Recipe by Satyne
Gordon Ramsay's version of the classic steak dish - a show-stopping centrepiece on a special occasion. Taken from here = http://www.bbcgoodfood.com/recipes/2538/beef-wellington Times are estimated.
Top Review by CHEF GRPA
I think this dish has a lot of potential, and I'm sure I'll will be make it again. Before attempting this again, I'll have to figure out what seasonings to use, by reading all of the review, and see that will work for others, and than for me, to make it more flavorful or lot better for me to do! Anyway, excellent to do a SCRATCH on recipes. The more I play with my food, the more I love cooking, to make a recipe that will work for me, that is!! Than I can do the happy food dance!! I've will added this to my recipe book with my additions. THANK YOU!!
- 1 kg filet of beef
- 3 tablespoons olive oil
- 250 g chestnut mushrooms (include some wild ones if you like)
- 50 g butter
- 1 large sprigs fresh thyme
- 100 ml dry white wine
- 12 slices prosciutto
- 500 g puff pastry, thawed if frozen
- 1 little flour, for dusting
- 2 egg yolks beaten with 1 tsp water
Directions See How It's Made
- Heat oven to 220C/fan 200C/gas 7. Sit the 1kg beef fillet on a roasting tray, brush with 1 tbsp olive oil and season with pepper, then roast for 15 mins for medium-rare or 20 mins for medium. When the beef is cooked to your liking, remove from the oven to cool, then chill in the fridge for about 20 minutes.
- While the beef is cooling, chop 250g chestnut (and wild, if you like) mushrooms as finely as possible so they have the texture of coarse breadcrumbs. You can use a food processor to do this, but make sure you pulse-chop the mushrooms so they don't become a slurry.
- Heat 2 tbsp of the olive oil and 50g butter in a large pan and fry the mushrooms on a medium heat, with 1 large sprig fresh thyme, for about 10 mins stirring often, until you have a softened mixture. Season the mushroom mixture, pour over 100ml dry white wine and cook for about 10 mins until all the wine has been absorbed. The mixture should hold its shape when stirred. Remove the mushroom duxelle from the pan to cool and discard the thyme.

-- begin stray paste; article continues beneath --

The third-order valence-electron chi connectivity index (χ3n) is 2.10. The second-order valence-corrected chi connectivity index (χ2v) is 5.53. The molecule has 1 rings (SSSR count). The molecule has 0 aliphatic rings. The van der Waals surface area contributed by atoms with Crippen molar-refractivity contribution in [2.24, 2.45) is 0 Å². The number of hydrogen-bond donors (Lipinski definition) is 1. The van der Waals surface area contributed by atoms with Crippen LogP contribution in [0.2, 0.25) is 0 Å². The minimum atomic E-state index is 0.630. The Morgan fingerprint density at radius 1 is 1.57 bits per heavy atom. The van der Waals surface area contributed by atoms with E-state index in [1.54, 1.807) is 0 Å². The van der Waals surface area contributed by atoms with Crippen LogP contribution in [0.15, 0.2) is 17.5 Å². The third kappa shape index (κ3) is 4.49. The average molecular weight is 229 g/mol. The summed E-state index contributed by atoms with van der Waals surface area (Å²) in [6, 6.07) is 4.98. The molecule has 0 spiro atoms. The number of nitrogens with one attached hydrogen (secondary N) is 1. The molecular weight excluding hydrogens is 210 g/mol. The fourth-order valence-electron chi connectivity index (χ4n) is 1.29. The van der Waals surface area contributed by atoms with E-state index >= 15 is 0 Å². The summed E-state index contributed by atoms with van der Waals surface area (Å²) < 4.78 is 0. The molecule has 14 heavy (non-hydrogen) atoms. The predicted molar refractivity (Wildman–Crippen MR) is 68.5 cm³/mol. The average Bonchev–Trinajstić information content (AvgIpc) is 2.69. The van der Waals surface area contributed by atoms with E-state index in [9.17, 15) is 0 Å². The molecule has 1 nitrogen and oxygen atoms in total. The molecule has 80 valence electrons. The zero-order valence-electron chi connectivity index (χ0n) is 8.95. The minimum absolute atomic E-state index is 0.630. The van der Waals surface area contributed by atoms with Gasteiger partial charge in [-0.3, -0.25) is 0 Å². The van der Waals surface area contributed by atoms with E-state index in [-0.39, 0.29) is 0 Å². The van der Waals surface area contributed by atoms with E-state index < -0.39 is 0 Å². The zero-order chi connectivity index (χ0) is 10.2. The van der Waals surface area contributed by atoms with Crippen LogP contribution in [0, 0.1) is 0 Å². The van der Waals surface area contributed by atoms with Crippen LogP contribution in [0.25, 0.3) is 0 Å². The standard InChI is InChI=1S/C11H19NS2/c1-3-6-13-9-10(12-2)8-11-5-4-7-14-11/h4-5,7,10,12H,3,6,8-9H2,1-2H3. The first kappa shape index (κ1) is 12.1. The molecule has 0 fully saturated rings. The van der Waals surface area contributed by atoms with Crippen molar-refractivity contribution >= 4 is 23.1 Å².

- Overlap two pieces of cling film over a large chopping board. Lay 12 slices prosciutto on the cling film, slightly overlapping, in a double row. Spread half the duxelles over the prosciutto, then sit the fillet on it and spread the remaining duxelles over. Use the cling film's edges to draw the prosciutto around the fillet, then roll it into a sausage shape, twisting the ends of cling film to tighten it as you go. Chill the fillet while you roll out the pastry.
- Dust your work surface with a little flour. Roll out a third of the 500g pack of puff pastry pastry to a 18 x 30cm strip and place on a non-stick baking sheet. Roll out the remainder of the 500g pack of puff pastry to about 28 x 36cm. Unravel the fillet from the cling film and sit it in the centre of the smaller strip of pastry. Beat the 2 egg yolks with 1 tsp water and brush the pastry's edges, and the top and sides of the wrapped fillet. Using a rolling pin, carefully lift and drape the larger piece of pastry over the fillet, pressing well into the sides. Trim the joins to about a 4cm rim. Seal the rim with the edge of a fork or spoon handle. Glaze all over with more egg yolk and, using the back of a knife, mark the beef Wellington with long diagonal lines taking care not to cut into the pastry. Chill for at least 30 mins and up to 24 hours.
- Heat oven to 200C/fan 180C/gas 6. Brush the Wellington with a little more egg yolk and cook until golden and crisp - 20-25 mins for medium-rare beef, 30 mins for medium. Allow to stand for 10 mins before serving in thick slices.